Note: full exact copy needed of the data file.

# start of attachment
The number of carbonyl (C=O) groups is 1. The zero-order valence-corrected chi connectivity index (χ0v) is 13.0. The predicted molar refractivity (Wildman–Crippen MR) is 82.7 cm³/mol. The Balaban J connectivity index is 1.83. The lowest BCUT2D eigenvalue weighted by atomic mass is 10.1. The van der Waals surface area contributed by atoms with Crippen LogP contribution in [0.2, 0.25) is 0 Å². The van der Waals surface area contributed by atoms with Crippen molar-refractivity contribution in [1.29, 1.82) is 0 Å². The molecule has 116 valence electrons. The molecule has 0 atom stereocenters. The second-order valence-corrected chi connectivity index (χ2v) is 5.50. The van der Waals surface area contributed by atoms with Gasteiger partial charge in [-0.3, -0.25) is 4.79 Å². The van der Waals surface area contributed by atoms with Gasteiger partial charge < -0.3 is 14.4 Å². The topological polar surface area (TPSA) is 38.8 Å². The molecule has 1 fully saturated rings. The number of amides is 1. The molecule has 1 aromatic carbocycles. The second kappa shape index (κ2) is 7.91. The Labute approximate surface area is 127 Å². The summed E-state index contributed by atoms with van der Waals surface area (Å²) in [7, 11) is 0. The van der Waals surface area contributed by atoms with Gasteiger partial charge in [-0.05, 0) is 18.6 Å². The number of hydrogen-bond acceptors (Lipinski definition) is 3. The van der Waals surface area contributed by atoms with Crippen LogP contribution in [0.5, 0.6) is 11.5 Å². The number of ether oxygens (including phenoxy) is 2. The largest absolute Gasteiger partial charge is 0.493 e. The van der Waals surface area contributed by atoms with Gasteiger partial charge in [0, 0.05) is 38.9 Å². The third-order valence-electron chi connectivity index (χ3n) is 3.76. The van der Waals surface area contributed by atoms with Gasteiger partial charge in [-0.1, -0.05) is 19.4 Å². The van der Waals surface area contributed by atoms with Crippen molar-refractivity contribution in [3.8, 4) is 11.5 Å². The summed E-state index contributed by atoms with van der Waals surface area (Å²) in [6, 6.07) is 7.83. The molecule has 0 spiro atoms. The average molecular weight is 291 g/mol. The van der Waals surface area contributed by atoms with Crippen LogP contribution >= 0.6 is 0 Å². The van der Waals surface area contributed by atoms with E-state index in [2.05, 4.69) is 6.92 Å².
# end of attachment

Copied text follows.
The number of carbonyl (C=O) groups is 1. The zero-order valence-corrected chi connectivity index (χ0v) is 13.0. The predicted molar refractivity (Wildman–Crippen MR) is 82.7 cm³/mol. The Balaban J connectivity index is 1.83. The lowest BCUT2D eigenvalue weighted by atomic mass is 10.1. The van der Waals surface area contributed by atoms with Crippen LogP contribution in [0.2, 0.25) is 0 Å². The van der Waals surface area contributed by atoms with Crippen molar-refractivity contribution in [1.29, 1.82) is 0 Å². The molecule has 116 valence electrons. The molecule has 0 atom stereocenters. The second-order valence-corrected chi connectivity index (χ2v) is 5.50. The van der Waals surface area contributed by atoms with Gasteiger partial charge in [-0.3, -0.25) is 4.79 Å². The van der Waals surface area contributed by atoms with Gasteiger partial charge < -0.3 is 14.4 Å². The topological polar surface area (TPSA) is 38.8 Å². The molecule has 1 fully saturated rings. The number of amides is 1. The molecule has 1 aromatic carbocycles. The second kappa shape index (κ2) is 7.91. The Labute approximate surface area is 127 Å². The summed E-state index contributed by atoms with van der Waals surface area (Å²) in [7, 11) is 0. The van der Waals surface area contributed by atoms with Gasteiger partial charge in [-0.05, 0) is 18.6 Å². The number of hydrogen-bond acceptors (Lipinski definition) is 3. The van der Waals surface area contributed by atoms with Crippen LogP contribution in [0.5, 0.6) is 11.5 Å². The number of ether oxygens (including phenoxy) is 2. The largest absolute Gasteiger partial charge is 0.493 e. The van der Waals surface area contributed by atoms with Gasteiger partial charge in [0, 0.05) is 38.9 Å². The third-order valence-electron chi connectivity index (χ3n) is 3.76. The van der Waals surface area contributed by atoms with Gasteiger partial charge in [-0.1, -0.05) is 19.4 Å². The van der Waals surface area contributed by atoms with Crippen molar-refractivity contribution in [3.8, 4) is 11.5 Å². The summed E-state index contributed by atoms with van der Waals surface area (Å²) in [6, 6.07) is 7.83. The molecule has 0 spiro atoms. The average molecular weight is 291 g/mol. The van der Waals surface area contributed by atoms with Crippen LogP contribution >= 0.6 is 0 Å². The van der Waals surface area contributed by atoms with E-state index in [2.05, 4.69) is 6.92 Å².